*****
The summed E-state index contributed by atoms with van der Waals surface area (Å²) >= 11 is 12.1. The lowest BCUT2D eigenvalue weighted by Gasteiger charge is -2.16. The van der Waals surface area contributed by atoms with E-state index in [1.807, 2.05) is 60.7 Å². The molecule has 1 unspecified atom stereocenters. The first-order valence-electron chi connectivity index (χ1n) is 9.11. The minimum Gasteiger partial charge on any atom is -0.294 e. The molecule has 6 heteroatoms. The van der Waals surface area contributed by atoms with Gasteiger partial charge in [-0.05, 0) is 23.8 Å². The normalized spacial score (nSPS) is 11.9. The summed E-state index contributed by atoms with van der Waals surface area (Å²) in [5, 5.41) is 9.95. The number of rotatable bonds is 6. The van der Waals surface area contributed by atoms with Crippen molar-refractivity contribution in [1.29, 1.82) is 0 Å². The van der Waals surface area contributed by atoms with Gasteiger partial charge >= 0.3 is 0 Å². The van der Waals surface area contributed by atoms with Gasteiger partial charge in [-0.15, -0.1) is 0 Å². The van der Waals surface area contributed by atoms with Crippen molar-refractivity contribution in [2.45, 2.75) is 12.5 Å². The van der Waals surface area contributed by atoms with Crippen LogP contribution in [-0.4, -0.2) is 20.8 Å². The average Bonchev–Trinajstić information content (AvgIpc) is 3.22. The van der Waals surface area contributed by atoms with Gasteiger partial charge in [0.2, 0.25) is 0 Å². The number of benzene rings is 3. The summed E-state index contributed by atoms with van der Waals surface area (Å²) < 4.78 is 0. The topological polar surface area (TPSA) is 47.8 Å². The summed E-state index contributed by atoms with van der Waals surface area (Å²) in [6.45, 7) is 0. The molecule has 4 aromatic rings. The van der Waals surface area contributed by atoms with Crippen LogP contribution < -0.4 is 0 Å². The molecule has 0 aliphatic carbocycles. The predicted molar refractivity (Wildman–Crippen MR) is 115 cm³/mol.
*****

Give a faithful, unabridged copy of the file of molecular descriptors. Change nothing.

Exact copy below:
The summed E-state index contributed by atoms with van der Waals surface area (Å²) >= 11 is 12.1. The lowest BCUT2D eigenvalue weighted by Gasteiger charge is -2.16. The van der Waals surface area contributed by atoms with E-state index in [1.807, 2.05) is 60.7 Å². The molecule has 1 unspecified atom stereocenters. The first-order valence-electron chi connectivity index (χ1n) is 9.11. The minimum Gasteiger partial charge on any atom is -0.294 e. The molecule has 6 heteroatoms. The van der Waals surface area contributed by atoms with Gasteiger partial charge in [-0.05, 0) is 23.8 Å². The normalized spacial score (nSPS) is 11.9. The summed E-state index contributed by atoms with van der Waals surface area (Å²) in [5, 5.41) is 9.95. The number of rotatable bonds is 6. The van der Waals surface area contributed by atoms with Crippen molar-refractivity contribution in [1.29, 1.82) is 0 Å². The van der Waals surface area contributed by atoms with Gasteiger partial charge >= 0.3 is 0 Å². The van der Waals surface area contributed by atoms with Gasteiger partial charge in [-0.15, -0.1) is 0 Å². The van der Waals surface area contributed by atoms with Crippen molar-refractivity contribution in [2.45, 2.75) is 12.5 Å². The van der Waals surface area contributed by atoms with Crippen LogP contribution in [-0.4, -0.2) is 20.8 Å². The average Bonchev–Trinajstić information content (AvgIpc) is 3.22. The van der Waals surface area contributed by atoms with Gasteiger partial charge in [0.2, 0.25) is 0 Å². The number of benzene rings is 3. The summed E-state index contributed by atoms with van der Waals surface area (Å²) < 4.78 is 0. The topological polar surface area (TPSA) is 47.8 Å². The summed E-state index contributed by atoms with van der Waals surface area (Å²) in [6.45, 7) is 0. The molecule has 4 aromatic rings. The van der Waals surface area contributed by atoms with Crippen LogP contribution < -0.4 is 0 Å². The molecule has 0 aliphatic carbocycles. The predicted molar refractivity (Wildman–Crippen MR) is 115 cm³/mol.